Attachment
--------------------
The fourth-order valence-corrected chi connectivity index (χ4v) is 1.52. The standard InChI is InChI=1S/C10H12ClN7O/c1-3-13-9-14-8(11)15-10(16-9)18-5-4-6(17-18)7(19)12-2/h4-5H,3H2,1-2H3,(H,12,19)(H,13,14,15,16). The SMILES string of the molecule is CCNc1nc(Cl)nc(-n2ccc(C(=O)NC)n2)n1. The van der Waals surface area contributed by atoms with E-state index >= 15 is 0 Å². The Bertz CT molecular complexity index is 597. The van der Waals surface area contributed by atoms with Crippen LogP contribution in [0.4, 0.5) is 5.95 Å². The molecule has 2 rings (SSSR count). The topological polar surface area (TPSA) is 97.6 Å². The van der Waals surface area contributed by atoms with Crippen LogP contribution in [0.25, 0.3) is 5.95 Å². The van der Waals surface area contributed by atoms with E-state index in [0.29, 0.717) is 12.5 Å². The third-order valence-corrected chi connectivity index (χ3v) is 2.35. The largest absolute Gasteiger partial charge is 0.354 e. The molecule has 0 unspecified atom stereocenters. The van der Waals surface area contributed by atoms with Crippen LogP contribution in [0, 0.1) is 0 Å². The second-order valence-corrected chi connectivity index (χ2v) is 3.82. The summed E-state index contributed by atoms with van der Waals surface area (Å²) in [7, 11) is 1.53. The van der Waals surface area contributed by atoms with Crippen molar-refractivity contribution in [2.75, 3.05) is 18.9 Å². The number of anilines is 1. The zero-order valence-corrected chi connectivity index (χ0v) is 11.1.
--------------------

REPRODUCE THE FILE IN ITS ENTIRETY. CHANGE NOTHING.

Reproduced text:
The fourth-order valence-corrected chi connectivity index (χ4v) is 1.52. The standard InChI is InChI=1S/C10H12ClN7O/c1-3-13-9-14-8(11)15-10(16-9)18-5-4-6(17-18)7(19)12-2/h4-5H,3H2,1-2H3,(H,12,19)(H,13,14,15,16). The SMILES string of the molecule is CCNc1nc(Cl)nc(-n2ccc(C(=O)NC)n2)n1. The van der Waals surface area contributed by atoms with E-state index >= 15 is 0 Å². The Bertz CT molecular complexity index is 597. The van der Waals surface area contributed by atoms with Crippen LogP contribution in [0.4, 0.5) is 5.95 Å². The molecule has 2 rings (SSSR count). The topological polar surface area (TPSA) is 97.6 Å². The van der Waals surface area contributed by atoms with Crippen LogP contribution in [0.25, 0.3) is 5.95 Å². The van der Waals surface area contributed by atoms with E-state index in [0.29, 0.717) is 12.5 Å². The third-order valence-corrected chi connectivity index (χ3v) is 2.35. The largest absolute Gasteiger partial charge is 0.354 e. The molecule has 0 unspecified atom stereocenters. The van der Waals surface area contributed by atoms with Crippen LogP contribution in [0, 0.1) is 0 Å². The second-order valence-corrected chi connectivity index (χ2v) is 3.82. The summed E-state index contributed by atoms with van der Waals surface area (Å²) in [7, 11) is 1.53. The van der Waals surface area contributed by atoms with Crippen molar-refractivity contribution in [2.75, 3.05) is 18.9 Å². The number of anilines is 1. The zero-order valence-corrected chi connectivity index (χ0v) is 11.1.